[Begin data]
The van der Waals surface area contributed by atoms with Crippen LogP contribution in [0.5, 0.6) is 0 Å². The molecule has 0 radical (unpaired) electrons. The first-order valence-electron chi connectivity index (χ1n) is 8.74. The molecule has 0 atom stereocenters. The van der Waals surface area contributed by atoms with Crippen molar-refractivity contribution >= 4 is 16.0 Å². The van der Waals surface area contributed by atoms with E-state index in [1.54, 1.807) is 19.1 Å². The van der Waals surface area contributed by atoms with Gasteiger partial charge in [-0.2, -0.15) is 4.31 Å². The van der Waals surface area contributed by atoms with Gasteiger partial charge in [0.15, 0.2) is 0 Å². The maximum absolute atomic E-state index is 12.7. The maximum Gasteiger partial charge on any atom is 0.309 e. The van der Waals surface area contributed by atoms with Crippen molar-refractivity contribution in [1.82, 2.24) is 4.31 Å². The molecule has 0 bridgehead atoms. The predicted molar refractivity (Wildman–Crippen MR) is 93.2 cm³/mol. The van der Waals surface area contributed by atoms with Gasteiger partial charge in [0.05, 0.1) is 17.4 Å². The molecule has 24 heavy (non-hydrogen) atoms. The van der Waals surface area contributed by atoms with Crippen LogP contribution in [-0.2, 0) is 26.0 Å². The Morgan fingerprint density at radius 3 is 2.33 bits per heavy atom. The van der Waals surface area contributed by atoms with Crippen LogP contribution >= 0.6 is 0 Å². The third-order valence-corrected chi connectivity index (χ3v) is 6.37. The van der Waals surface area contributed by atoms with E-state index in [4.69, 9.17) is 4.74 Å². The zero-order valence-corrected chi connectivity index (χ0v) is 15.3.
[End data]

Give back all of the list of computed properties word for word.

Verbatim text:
The van der Waals surface area contributed by atoms with Crippen LogP contribution in [0.5, 0.6) is 0 Å². The molecule has 0 radical (unpaired) electrons. The first-order valence-electron chi connectivity index (χ1n) is 8.74. The molecule has 0 atom stereocenters. The van der Waals surface area contributed by atoms with Crippen molar-refractivity contribution >= 4 is 16.0 Å². The van der Waals surface area contributed by atoms with E-state index in [1.54, 1.807) is 19.1 Å². The van der Waals surface area contributed by atoms with Gasteiger partial charge in [-0.2, -0.15) is 4.31 Å². The van der Waals surface area contributed by atoms with Gasteiger partial charge in [0.15, 0.2) is 0 Å². The maximum absolute atomic E-state index is 12.7. The maximum Gasteiger partial charge on any atom is 0.309 e. The van der Waals surface area contributed by atoms with Crippen molar-refractivity contribution in [1.82, 2.24) is 4.31 Å². The molecule has 0 bridgehead atoms. The predicted molar refractivity (Wildman–Crippen MR) is 93.2 cm³/mol. The van der Waals surface area contributed by atoms with Gasteiger partial charge in [0.05, 0.1) is 17.4 Å². The molecule has 24 heavy (non-hydrogen) atoms. The van der Waals surface area contributed by atoms with Crippen LogP contribution in [-0.2, 0) is 26.0 Å². The Morgan fingerprint density at radius 3 is 2.33 bits per heavy atom. The van der Waals surface area contributed by atoms with Crippen LogP contribution >= 0.6 is 0 Å². The third-order valence-corrected chi connectivity index (χ3v) is 6.37. The van der Waals surface area contributed by atoms with E-state index in [4.69, 9.17) is 4.74 Å². The zero-order valence-corrected chi connectivity index (χ0v) is 15.3.